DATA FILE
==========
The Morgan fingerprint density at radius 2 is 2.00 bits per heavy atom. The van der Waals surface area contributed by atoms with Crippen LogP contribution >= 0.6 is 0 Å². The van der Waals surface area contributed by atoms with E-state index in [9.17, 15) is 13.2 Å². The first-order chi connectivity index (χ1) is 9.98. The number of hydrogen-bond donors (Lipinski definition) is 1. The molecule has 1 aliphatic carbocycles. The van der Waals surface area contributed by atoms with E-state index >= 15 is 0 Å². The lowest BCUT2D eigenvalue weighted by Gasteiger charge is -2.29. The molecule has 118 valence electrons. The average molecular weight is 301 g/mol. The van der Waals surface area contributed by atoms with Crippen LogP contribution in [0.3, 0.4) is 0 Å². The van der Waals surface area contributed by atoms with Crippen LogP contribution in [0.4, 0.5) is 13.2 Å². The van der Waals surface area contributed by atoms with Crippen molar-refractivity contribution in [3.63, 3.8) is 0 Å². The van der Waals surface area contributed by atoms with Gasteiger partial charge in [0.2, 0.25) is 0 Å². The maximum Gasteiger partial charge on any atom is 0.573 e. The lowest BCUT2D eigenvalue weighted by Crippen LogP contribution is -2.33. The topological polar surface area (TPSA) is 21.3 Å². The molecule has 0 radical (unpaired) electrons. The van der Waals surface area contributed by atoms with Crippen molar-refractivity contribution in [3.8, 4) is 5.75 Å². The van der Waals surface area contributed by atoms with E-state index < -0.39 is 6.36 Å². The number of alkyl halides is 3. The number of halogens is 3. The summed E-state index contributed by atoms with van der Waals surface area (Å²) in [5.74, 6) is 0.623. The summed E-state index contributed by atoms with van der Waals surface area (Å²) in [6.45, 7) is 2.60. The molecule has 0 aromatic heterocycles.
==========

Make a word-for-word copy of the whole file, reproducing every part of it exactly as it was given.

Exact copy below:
The Morgan fingerprint density at radius 2 is 2.00 bits per heavy atom. The van der Waals surface area contributed by atoms with Crippen LogP contribution >= 0.6 is 0 Å². The van der Waals surface area contributed by atoms with E-state index in [9.17, 15) is 13.2 Å². The first-order chi connectivity index (χ1) is 9.98. The number of hydrogen-bond donors (Lipinski definition) is 1. The molecule has 1 aliphatic carbocycles. The van der Waals surface area contributed by atoms with E-state index >= 15 is 0 Å². The lowest BCUT2D eigenvalue weighted by Gasteiger charge is -2.29. The molecule has 118 valence electrons. The average molecular weight is 301 g/mol. The van der Waals surface area contributed by atoms with Crippen LogP contribution in [0.3, 0.4) is 0 Å². The van der Waals surface area contributed by atoms with Crippen LogP contribution in [0.4, 0.5) is 13.2 Å². The van der Waals surface area contributed by atoms with Crippen molar-refractivity contribution in [3.63, 3.8) is 0 Å². The van der Waals surface area contributed by atoms with Gasteiger partial charge in [0.2, 0.25) is 0 Å². The maximum Gasteiger partial charge on any atom is 0.573 e. The lowest BCUT2D eigenvalue weighted by Crippen LogP contribution is -2.33. The topological polar surface area (TPSA) is 21.3 Å². The molecule has 0 radical (unpaired) electrons. The van der Waals surface area contributed by atoms with Crippen molar-refractivity contribution in [3.8, 4) is 5.75 Å². The van der Waals surface area contributed by atoms with E-state index < -0.39 is 6.36 Å². The number of alkyl halides is 3. The number of halogens is 3. The summed E-state index contributed by atoms with van der Waals surface area (Å²) in [5.74, 6) is 0.623. The summed E-state index contributed by atoms with van der Waals surface area (Å²) in [6.45, 7) is 2.60. The molecule has 0 aromatic heterocycles.